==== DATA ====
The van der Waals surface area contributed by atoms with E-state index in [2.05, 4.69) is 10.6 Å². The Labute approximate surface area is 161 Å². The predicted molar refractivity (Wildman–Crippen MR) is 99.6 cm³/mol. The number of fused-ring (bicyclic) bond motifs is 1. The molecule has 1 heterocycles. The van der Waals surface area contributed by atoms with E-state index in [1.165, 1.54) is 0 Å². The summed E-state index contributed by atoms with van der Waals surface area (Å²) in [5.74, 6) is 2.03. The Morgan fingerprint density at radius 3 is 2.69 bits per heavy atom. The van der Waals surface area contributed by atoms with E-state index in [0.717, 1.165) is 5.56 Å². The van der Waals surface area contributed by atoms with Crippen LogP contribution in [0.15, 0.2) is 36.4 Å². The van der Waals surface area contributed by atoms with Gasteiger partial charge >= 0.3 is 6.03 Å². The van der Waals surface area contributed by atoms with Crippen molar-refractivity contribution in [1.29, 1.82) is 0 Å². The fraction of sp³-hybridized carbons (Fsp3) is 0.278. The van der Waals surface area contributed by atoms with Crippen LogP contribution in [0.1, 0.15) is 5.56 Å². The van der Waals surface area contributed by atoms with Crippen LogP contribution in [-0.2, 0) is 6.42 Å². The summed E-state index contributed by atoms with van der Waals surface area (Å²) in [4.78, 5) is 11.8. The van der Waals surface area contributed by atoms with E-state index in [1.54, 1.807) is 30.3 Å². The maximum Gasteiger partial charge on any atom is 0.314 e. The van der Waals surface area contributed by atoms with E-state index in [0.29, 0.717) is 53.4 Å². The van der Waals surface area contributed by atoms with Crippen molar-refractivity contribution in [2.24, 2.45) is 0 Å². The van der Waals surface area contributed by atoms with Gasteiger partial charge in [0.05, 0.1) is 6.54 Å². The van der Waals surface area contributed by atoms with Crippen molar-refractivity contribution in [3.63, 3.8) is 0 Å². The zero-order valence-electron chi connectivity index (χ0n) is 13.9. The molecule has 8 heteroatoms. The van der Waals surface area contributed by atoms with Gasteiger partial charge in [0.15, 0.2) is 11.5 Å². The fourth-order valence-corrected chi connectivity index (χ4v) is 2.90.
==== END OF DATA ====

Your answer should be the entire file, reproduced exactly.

The van der Waals surface area contributed by atoms with E-state index in [2.05, 4.69) is 10.6 Å². The Labute approximate surface area is 161 Å². The predicted molar refractivity (Wildman–Crippen MR) is 99.6 cm³/mol. The number of fused-ring (bicyclic) bond motifs is 1. The molecule has 1 heterocycles. The van der Waals surface area contributed by atoms with E-state index in [1.165, 1.54) is 0 Å². The summed E-state index contributed by atoms with van der Waals surface area (Å²) in [5.74, 6) is 2.03. The Morgan fingerprint density at radius 3 is 2.69 bits per heavy atom. The van der Waals surface area contributed by atoms with E-state index in [0.717, 1.165) is 5.56 Å². The van der Waals surface area contributed by atoms with Crippen LogP contribution in [0.15, 0.2) is 36.4 Å². The van der Waals surface area contributed by atoms with Gasteiger partial charge >= 0.3 is 6.03 Å². The van der Waals surface area contributed by atoms with Crippen molar-refractivity contribution in [1.29, 1.82) is 0 Å². The fraction of sp³-hybridized carbons (Fsp3) is 0.278. The van der Waals surface area contributed by atoms with Crippen LogP contribution in [0.1, 0.15) is 5.56 Å². The van der Waals surface area contributed by atoms with Crippen LogP contribution in [-0.2, 0) is 6.42 Å². The summed E-state index contributed by atoms with van der Waals surface area (Å²) in [4.78, 5) is 11.8. The van der Waals surface area contributed by atoms with E-state index in [1.54, 1.807) is 30.3 Å². The maximum Gasteiger partial charge on any atom is 0.314 e. The van der Waals surface area contributed by atoms with E-state index in [0.29, 0.717) is 53.4 Å². The van der Waals surface area contributed by atoms with Crippen molar-refractivity contribution in [2.24, 2.45) is 0 Å². The van der Waals surface area contributed by atoms with Gasteiger partial charge in [0.05, 0.1) is 6.54 Å². The van der Waals surface area contributed by atoms with Crippen molar-refractivity contribution in [3.63, 3.8) is 0 Å². The zero-order valence-electron chi connectivity index (χ0n) is 13.9. The molecule has 8 heteroatoms. The van der Waals surface area contributed by atoms with Gasteiger partial charge in [0.15, 0.2) is 11.5 Å². The fourth-order valence-corrected chi connectivity index (χ4v) is 2.90.